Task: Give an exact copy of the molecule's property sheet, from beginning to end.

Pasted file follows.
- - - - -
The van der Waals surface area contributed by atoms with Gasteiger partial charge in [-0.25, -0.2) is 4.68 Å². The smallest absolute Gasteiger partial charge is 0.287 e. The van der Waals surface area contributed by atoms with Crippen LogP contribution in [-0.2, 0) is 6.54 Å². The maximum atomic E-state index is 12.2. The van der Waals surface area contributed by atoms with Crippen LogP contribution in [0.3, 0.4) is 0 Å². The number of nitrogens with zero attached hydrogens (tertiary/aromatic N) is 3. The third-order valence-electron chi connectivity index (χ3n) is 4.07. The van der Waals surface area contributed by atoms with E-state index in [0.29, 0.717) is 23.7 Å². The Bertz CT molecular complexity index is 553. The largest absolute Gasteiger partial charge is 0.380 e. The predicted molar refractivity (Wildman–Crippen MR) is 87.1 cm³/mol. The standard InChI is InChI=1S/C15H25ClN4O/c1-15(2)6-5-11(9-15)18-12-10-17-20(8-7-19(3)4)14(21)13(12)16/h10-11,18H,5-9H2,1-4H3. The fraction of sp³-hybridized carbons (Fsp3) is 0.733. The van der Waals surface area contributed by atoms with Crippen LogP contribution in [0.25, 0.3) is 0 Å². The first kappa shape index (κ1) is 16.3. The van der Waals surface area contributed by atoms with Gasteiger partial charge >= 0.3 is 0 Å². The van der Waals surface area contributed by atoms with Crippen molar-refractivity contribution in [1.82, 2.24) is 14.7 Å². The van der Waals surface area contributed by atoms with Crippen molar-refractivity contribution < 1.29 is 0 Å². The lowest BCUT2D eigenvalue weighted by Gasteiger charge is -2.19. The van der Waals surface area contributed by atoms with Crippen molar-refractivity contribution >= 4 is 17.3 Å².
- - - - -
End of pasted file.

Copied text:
The van der Waals surface area contributed by atoms with Gasteiger partial charge in [-0.25, -0.2) is 4.68 Å². The smallest absolute Gasteiger partial charge is 0.287 e. The van der Waals surface area contributed by atoms with Crippen LogP contribution in [-0.2, 0) is 6.54 Å². The maximum atomic E-state index is 12.2. The van der Waals surface area contributed by atoms with Crippen LogP contribution in [0.3, 0.4) is 0 Å². The number of nitrogens with zero attached hydrogens (tertiary/aromatic N) is 3. The third-order valence-electron chi connectivity index (χ3n) is 4.07. The van der Waals surface area contributed by atoms with E-state index in [0.29, 0.717) is 23.7 Å². The Bertz CT molecular complexity index is 553. The largest absolute Gasteiger partial charge is 0.380 e. The predicted molar refractivity (Wildman–Crippen MR) is 87.1 cm³/mol. The standard InChI is InChI=1S/C15H25ClN4O/c1-15(2)6-5-11(9-15)18-12-10-17-20(8-7-19(3)4)14(21)13(12)16/h10-11,18H,5-9H2,1-4H3. The fraction of sp³-hybridized carbons (Fsp3) is 0.733. The van der Waals surface area contributed by atoms with Crippen LogP contribution in [0.25, 0.3) is 0 Å². The first kappa shape index (κ1) is 16.3. The van der Waals surface area contributed by atoms with Gasteiger partial charge >= 0.3 is 0 Å². The van der Waals surface area contributed by atoms with Crippen molar-refractivity contribution in [1.82, 2.24) is 14.7 Å². The van der Waals surface area contributed by atoms with Crippen molar-refractivity contribution < 1.29 is 0 Å². The lowest BCUT2D eigenvalue weighted by Gasteiger charge is -2.19. The van der Waals surface area contributed by atoms with Crippen molar-refractivity contribution >= 4 is 17.3 Å².